27 June 2007

Harvesting loofahs

Generally one loofah harvest will keep you going all year.

I harvested most of the loofahs this morning. I have about 18 of them, both dry and green. I clipped off some of the green ones because we've had a lot of rain lately and some were starting to look like they'd go mouldy. They will dry out under the shelter of the back verandah. There are nine green loofahs still on the vine.

If you don't know about loofahs, they're used for washing yourself in the shower, or cut up smaller and used for washing dishes. They have excellent exfoliating properties, so they keep your skin looking and feeling good, they're 100% natural, biodegradable and renewable.

I'll keep a few of these I picked today for using through the year. Some of them I'll cut into small pieces
and pour hot homemade soap into them. When they dry and harden, they make an excellent gift. The smaller ones will be used in the kitchen.
This is a loofah with the skin partially pealed off.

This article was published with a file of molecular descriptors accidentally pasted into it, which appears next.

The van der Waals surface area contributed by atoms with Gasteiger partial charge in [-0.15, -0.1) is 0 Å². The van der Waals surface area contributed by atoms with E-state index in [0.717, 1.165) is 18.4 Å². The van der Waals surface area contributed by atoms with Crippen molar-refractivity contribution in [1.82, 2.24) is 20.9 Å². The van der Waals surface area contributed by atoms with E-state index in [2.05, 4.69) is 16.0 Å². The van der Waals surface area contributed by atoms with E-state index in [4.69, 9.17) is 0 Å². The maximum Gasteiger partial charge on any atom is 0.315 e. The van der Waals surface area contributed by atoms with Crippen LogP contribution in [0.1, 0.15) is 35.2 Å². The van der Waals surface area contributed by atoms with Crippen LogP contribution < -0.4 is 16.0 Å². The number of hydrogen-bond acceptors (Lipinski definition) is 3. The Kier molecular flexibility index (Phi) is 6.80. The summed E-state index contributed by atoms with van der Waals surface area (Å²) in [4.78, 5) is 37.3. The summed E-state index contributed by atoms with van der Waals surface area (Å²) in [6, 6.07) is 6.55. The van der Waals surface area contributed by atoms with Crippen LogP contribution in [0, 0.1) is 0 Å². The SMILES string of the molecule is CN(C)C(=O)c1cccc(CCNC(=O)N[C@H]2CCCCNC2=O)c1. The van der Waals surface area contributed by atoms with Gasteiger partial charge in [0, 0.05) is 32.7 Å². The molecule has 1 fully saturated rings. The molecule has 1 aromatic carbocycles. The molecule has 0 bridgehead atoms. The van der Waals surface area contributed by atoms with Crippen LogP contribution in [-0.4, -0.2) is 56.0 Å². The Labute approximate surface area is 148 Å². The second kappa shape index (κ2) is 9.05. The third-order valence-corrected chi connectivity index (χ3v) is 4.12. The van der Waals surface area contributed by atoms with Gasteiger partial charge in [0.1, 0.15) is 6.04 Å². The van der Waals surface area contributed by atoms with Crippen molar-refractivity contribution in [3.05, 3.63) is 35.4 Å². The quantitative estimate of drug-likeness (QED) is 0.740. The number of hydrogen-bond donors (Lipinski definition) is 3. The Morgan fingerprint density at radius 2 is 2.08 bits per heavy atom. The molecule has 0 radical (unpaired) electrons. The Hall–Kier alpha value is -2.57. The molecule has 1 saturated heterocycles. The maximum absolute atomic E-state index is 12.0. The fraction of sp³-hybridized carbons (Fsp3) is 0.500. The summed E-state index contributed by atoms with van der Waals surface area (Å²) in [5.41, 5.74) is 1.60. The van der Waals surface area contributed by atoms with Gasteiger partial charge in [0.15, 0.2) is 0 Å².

Loofahs are a distant cousin of the cucumber and although they like warm weather, they will grow in cooler weather. Two vines will cover quite a large area and would be enough to produce about 40 or 50 loofahs. They like to climb, so you'd need a trellis or fence to grow them well.

You can pick loofahs
when they are green or brown. If they're still green they'll feel heavy and full, as they dry they lose their bulkiness and will weigh only a gram or two. They'll be ready to peel when they turn brown, are light in weight and you can peel the crisp skin off. When you have all your loofahs peeled and all the seeds out, soak all of them in a bucket of water with a tablespoon of liquid bleach added. This will kill off any mould spores that might be lurking. When they've soaked for a couple of hours, rinse them all, and dry in the sun. When they're dry they're ready to use or store.
These are the seeds from one loofah.
As you can see by this last photo, each loofah produces quite a few seeds. I'm happy to send out seeds to anyone who wants them, but I can't afford the postage. If you'd like some seeds, send me a stamped self-addressed envelope, I'll send some loofah seeds and maybe some madagascar bean seeds or rosella seeds. It's all free, you just have to pay your own postage. Send me an email and I'll send you my postal address.  PLEASE NOTE, I have no seeds left.

These are madagascar bean seeds. They're a traditional permaculture plant. Two seeds will grow a wall of beans that can be shelled and stored in the cupboard as dried beans.
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